- If both an Employer’s risk and a Contractor’s risk event occur on separate paths both of which are critical to completion then either the Contractor is awarded time but may not be awarded loss and expense (Malmaison/DeBeers) or the time and money may be apportioned (City Inn).
- Where delays occur that are not concurrent or are only concurrent for a relatively small duration of the overall delay then the dominant cause approach may assist in resolving entitlement. In such a case perhaps the first delay would be awarded in full with the impact of the second delay only being considered once the first delay is complete. This requires careful consideration of float and when an event becomes critical. A common sense approach as to the assessment of dominance should be adopted.
- In order to demonstrate that a delay is on the critical path some form of sensible, and therefore reasonably detailed, project programme is required as a starting point together with regular progress reports to establish what actually occurred. If either of these are not available as contemporaneous records any claim is only likely to be of a global nature. Where concurrency potentially exists in a global claim the claim may fail as a whole.
For information recent pertinent case law is identified below.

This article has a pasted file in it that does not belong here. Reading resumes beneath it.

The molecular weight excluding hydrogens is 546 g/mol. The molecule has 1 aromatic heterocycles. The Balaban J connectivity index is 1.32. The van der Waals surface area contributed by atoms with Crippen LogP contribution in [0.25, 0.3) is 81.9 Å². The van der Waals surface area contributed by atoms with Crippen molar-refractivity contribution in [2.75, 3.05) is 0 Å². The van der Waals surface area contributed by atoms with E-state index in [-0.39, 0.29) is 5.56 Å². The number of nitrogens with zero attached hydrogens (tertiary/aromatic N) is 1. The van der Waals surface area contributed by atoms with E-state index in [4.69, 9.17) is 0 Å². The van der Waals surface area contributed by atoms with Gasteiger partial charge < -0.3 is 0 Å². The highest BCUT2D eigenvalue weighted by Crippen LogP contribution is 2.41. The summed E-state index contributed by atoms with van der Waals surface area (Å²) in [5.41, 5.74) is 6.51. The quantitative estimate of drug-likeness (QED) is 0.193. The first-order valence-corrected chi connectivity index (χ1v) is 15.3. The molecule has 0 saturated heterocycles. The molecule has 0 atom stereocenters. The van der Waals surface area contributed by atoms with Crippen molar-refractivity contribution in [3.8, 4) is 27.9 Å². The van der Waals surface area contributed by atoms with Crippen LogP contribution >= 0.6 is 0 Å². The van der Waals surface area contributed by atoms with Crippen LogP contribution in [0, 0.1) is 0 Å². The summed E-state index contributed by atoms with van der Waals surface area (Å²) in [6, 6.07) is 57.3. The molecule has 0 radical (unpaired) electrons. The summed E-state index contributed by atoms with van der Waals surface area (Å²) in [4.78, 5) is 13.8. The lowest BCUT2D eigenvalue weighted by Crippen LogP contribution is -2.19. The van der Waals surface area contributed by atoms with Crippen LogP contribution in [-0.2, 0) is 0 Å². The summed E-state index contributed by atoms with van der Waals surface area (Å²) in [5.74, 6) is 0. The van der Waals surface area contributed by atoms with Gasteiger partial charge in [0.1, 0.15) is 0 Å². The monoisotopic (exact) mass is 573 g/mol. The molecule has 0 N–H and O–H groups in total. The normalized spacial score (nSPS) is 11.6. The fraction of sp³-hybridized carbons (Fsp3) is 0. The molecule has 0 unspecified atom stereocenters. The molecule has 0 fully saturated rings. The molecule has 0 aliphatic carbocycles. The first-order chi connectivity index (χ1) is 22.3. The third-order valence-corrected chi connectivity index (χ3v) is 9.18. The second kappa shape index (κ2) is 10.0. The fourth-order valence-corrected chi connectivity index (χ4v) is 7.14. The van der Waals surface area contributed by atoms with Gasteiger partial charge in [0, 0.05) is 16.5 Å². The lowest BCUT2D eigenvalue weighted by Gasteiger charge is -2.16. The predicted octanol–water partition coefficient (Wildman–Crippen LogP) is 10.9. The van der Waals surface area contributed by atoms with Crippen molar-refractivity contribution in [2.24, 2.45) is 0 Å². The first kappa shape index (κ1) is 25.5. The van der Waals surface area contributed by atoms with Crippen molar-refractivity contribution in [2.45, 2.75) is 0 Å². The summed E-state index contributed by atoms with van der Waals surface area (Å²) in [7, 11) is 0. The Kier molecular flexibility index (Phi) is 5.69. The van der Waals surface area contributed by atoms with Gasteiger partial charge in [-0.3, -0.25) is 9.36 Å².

DeBeers v Atos (2010)
The DeBeers v Atos case was an IT dispute but centred around additional time and associated costs was heard in the TCC and can therefore be considered relevant to construction in general.
The pertinent part of the judgement is reproduced below:
In other words where concurrent delays occur the Contractor is entitled to the time as measured by the delay to the completion date to provide relief from liquidated damages but is not entitled to any loss and expense because it would have been late in any event.
City Inn v Shepherd (2010)
City Inn v Shepherd was a Scottish case which went to appeal. It is not part of English law but it should be considered that judges in the TCC are likely to consider the judgement in this case.
In this case, concurrency occurred between Employer’s and Contractor’s risk delaying events and it was decided that since neither could be described as dominant it would be open to the decision-makers to make a fair and reasonable apportionment of the delay to the completion of the works. This was the opinion of two of the three judges however the one dissenting judge argued that the contractor was entitled to a full extension of time for the duration of the concurrent events as per previous case law.